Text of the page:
Photos of Macklemore & Ryan Lewis at Red Rocks’ Winter on the Rocks 2013 (review)By Alan Cox | February 4th, 2013 | No Comments »
By Erik Myers
This year’s Winter on the Rocks went well, with a strong opening from The Grouch & Eligh and an amazing set from Major Lazer, but neither pleased the crowd at this year’s Winter on the Rocks as much as the evening’s main act, Macklemore & Ryan Lewis.
As seen in the sloshed 20-somethings freestyling in the stands after the show, Macklemore has had a special impact on his young audience since his first full-length, “The Heist,” topped iTunes in its first week last October. Few, if any, conscientious rappers draw crowds as young and drunk as witnessed at Red Rocks on Friday night. But whether he was inspiring thoughtful new perspectives or just a generation of sloppy copycats weighed heavily on my mind.
The Seattle front man was properly attired for the triumphant opener “Ten Thousand Hours,” coming onstage wearing a leopard print jacket vest with a white fur trim. But it was quickly ditched. “I never dreamed we would’ve been headlining a sold-out show,” he remarked, the first of many modest statements. “…but what I really want is a full fur jacket.”
This gesture to his hit “Thrift Shop” was well-received. Given the temperatures in the 30s, it was no surprise when out from the throng a coat was produced. The sleeves were a little short on the him, but the king was pleased. “This thing smells terrible, but it’s so fresh,” he said, before Lewis and trumpet player Owuor Arunga fired into the track’s jazz-tinged beat.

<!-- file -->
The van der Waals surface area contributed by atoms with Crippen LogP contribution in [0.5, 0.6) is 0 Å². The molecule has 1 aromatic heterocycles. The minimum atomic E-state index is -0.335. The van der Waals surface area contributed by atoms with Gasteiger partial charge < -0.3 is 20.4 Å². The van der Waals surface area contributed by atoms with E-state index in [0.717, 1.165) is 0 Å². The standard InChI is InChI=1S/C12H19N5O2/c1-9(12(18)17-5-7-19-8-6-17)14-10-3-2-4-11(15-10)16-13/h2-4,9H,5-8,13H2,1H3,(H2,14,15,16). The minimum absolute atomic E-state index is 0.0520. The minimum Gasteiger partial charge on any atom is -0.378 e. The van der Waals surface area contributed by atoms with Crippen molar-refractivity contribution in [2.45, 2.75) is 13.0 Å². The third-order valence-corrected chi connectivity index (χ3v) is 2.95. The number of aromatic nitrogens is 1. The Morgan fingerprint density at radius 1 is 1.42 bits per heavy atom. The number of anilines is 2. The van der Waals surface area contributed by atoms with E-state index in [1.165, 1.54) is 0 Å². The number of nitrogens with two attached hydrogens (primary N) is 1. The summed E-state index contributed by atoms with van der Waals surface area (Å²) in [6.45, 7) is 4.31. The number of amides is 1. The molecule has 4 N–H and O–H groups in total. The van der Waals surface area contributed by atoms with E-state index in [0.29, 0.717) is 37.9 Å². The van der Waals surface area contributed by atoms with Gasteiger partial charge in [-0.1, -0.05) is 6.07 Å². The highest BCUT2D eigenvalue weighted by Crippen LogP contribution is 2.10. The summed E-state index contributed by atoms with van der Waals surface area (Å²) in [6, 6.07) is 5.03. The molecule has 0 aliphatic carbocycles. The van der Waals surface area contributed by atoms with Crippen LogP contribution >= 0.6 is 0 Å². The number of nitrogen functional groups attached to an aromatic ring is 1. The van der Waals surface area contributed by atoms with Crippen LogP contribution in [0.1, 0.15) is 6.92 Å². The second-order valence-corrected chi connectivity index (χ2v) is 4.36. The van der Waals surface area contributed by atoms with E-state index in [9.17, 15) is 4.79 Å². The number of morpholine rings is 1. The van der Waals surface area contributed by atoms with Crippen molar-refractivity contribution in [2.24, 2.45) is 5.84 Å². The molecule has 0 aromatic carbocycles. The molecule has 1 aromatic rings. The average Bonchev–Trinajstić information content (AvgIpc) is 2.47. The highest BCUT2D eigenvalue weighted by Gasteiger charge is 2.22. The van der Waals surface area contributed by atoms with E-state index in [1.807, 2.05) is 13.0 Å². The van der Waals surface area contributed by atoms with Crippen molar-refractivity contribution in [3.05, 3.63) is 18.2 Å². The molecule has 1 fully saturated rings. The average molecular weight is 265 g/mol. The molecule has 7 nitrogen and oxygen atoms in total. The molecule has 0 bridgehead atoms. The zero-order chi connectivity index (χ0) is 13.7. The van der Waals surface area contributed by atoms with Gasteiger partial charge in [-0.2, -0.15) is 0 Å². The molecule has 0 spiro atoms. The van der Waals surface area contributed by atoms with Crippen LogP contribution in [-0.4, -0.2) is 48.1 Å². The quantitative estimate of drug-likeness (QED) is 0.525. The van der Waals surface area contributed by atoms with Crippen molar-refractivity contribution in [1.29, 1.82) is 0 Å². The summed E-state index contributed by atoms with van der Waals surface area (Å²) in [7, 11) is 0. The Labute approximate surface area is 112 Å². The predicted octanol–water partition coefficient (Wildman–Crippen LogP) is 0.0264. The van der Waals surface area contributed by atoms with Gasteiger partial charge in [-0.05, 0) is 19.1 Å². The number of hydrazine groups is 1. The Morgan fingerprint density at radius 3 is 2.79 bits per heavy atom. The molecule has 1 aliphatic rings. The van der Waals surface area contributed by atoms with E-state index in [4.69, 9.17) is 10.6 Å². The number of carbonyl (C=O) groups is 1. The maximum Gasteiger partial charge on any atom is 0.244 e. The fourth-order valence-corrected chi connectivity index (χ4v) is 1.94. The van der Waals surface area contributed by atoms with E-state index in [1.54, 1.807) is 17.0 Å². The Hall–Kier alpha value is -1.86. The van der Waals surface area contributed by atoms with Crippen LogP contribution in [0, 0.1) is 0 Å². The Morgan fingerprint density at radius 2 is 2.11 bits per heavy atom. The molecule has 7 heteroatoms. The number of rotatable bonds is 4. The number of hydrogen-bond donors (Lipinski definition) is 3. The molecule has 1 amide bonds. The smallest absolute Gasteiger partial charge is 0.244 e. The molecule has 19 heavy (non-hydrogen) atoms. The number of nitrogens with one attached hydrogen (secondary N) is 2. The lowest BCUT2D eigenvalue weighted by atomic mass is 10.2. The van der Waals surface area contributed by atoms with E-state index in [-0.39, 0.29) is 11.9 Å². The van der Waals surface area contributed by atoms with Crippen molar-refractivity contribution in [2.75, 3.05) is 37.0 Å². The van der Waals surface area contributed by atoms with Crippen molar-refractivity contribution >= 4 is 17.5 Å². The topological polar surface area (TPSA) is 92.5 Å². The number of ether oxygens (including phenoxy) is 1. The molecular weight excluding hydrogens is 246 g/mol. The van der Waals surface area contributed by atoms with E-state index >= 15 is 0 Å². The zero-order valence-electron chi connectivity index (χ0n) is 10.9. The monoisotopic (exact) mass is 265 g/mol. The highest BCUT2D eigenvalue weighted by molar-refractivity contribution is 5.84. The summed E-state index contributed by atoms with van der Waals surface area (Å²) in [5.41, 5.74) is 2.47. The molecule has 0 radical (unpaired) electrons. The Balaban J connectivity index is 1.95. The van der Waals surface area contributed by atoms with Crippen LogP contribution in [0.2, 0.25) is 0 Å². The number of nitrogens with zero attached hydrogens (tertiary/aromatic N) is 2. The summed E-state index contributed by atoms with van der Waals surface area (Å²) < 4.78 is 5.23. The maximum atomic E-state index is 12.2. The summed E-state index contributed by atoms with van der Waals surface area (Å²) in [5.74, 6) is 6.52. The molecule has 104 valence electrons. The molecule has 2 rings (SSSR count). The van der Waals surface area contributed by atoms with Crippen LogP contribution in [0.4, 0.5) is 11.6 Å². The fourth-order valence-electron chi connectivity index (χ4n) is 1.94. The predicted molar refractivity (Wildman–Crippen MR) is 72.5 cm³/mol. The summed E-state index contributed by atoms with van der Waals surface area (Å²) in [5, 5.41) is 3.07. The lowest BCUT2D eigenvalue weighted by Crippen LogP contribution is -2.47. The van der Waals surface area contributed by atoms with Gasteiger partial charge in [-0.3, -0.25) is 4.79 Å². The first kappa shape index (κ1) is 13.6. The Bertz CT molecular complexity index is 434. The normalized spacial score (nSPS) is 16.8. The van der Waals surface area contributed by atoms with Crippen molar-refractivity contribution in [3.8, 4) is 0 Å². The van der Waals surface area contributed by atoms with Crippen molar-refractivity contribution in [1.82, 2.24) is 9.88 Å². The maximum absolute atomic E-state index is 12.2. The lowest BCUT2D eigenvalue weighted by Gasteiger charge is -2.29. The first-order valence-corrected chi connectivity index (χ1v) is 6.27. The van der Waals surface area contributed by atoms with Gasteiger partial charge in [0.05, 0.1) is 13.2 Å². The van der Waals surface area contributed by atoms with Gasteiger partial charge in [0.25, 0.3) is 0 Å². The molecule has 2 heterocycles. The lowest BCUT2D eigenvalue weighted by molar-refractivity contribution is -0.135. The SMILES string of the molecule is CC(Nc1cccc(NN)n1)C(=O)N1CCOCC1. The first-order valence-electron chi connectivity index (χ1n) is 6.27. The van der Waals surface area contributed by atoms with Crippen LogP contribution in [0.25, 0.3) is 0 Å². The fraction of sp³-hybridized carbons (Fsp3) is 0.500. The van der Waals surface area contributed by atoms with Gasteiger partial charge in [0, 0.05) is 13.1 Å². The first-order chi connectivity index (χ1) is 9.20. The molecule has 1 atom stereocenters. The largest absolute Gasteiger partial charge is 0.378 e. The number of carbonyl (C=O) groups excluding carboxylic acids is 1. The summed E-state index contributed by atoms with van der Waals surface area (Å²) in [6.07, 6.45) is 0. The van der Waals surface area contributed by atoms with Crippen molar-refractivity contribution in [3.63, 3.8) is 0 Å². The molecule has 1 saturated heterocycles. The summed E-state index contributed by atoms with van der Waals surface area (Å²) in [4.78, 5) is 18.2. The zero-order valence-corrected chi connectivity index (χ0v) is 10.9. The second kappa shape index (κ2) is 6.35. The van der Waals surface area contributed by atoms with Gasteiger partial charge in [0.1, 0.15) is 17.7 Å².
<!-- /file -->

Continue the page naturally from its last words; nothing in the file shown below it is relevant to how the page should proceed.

This was the evening’s apex for an obnoxious crowd, as Macklemore proceeded into his more somber material. When it came time for “Same Love,” I couldn’t help but wonder how many teenagers here were growing up in Frank McNulty households, and how many of them were being subverted right there in Red Rocks. The performance was a meaningful moment in what was otherwise a loud stupid party.
Major Lazer, for one, is not concerned with politics, but happy to use it as a means to an end. Midway through an excellent set, one of the dancers, wearing a Rastafarian beanie and tan camo jacket, marched to center stage waving the flag of the group’s eponymous cartoon avatar. It was a freaky, fascistic display, especially with the crowd obeying each and every cue: first waving hands, then an article of clothing. Lazer then invited group of young women to do the “Express Yourself” dance, but none were familiar.
Electronic blogger Erik Myers is a Denver-based writer and new contributor to Reverb. Follow him on Twitter.
Glenn Ross is a Denver-based photographer and regular contributor to Reverb. See more of his work here.